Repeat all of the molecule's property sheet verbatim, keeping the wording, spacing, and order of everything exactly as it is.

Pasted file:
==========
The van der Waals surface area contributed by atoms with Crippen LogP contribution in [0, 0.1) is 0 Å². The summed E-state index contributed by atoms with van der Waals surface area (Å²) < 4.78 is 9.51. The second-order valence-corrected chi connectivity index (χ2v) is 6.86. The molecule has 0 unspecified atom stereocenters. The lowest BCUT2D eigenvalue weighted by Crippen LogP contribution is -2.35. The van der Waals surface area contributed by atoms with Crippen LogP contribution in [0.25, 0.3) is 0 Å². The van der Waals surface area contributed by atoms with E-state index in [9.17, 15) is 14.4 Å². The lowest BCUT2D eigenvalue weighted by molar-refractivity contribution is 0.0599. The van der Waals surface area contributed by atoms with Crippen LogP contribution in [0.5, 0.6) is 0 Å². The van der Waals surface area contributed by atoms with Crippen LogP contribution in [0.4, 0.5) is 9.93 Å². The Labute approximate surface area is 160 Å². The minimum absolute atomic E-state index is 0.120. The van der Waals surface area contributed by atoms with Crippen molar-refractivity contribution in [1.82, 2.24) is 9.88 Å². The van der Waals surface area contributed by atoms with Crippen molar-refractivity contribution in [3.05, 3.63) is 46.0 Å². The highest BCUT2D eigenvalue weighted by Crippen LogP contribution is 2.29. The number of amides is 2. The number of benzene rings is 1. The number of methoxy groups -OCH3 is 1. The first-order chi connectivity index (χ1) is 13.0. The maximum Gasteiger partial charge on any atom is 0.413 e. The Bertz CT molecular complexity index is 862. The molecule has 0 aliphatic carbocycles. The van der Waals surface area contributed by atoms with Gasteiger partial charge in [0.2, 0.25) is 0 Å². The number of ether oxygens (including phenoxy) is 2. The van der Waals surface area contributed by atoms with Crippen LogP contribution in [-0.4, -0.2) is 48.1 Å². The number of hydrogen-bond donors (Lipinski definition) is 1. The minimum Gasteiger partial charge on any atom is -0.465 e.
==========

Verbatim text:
The van der Waals surface area contributed by atoms with Crippen LogP contribution in [0, 0.1) is 0 Å². The summed E-state index contributed by atoms with van der Waals surface area (Å²) < 4.78 is 9.51. The second-order valence-corrected chi connectivity index (χ2v) is 6.86. The molecule has 0 unspecified atom stereocenters. The lowest BCUT2D eigenvalue weighted by Crippen LogP contribution is -2.35. The van der Waals surface area contributed by atoms with Crippen LogP contribution in [0.25, 0.3) is 0 Å². The van der Waals surface area contributed by atoms with E-state index in [9.17, 15) is 14.4 Å². The lowest BCUT2D eigenvalue weighted by molar-refractivity contribution is 0.0599. The van der Waals surface area contributed by atoms with Crippen LogP contribution in [0.5, 0.6) is 0 Å². The van der Waals surface area contributed by atoms with Crippen LogP contribution in [0.4, 0.5) is 9.93 Å². The Labute approximate surface area is 160 Å². The minimum absolute atomic E-state index is 0.120. The van der Waals surface area contributed by atoms with Crippen molar-refractivity contribution in [1.82, 2.24) is 9.88 Å². The van der Waals surface area contributed by atoms with Crippen molar-refractivity contribution in [3.05, 3.63) is 46.0 Å². The highest BCUT2D eigenvalue weighted by Crippen LogP contribution is 2.29. The number of amides is 2. The number of benzene rings is 1. The number of methoxy groups -OCH3 is 1. The first-order chi connectivity index (χ1) is 13.0. The maximum Gasteiger partial charge on any atom is 0.413 e. The Bertz CT molecular complexity index is 862. The molecule has 0 aliphatic carbocycles. The van der Waals surface area contributed by atoms with Gasteiger partial charge in [0.2, 0.25) is 0 Å². The number of ether oxygens (including phenoxy) is 2. The van der Waals surface area contributed by atoms with Crippen LogP contribution in [-0.4, -0.2) is 48.1 Å². The number of hydrogen-bond donors (Lipinski definition) is 1. The minimum Gasteiger partial charge on any atom is -0.465 e.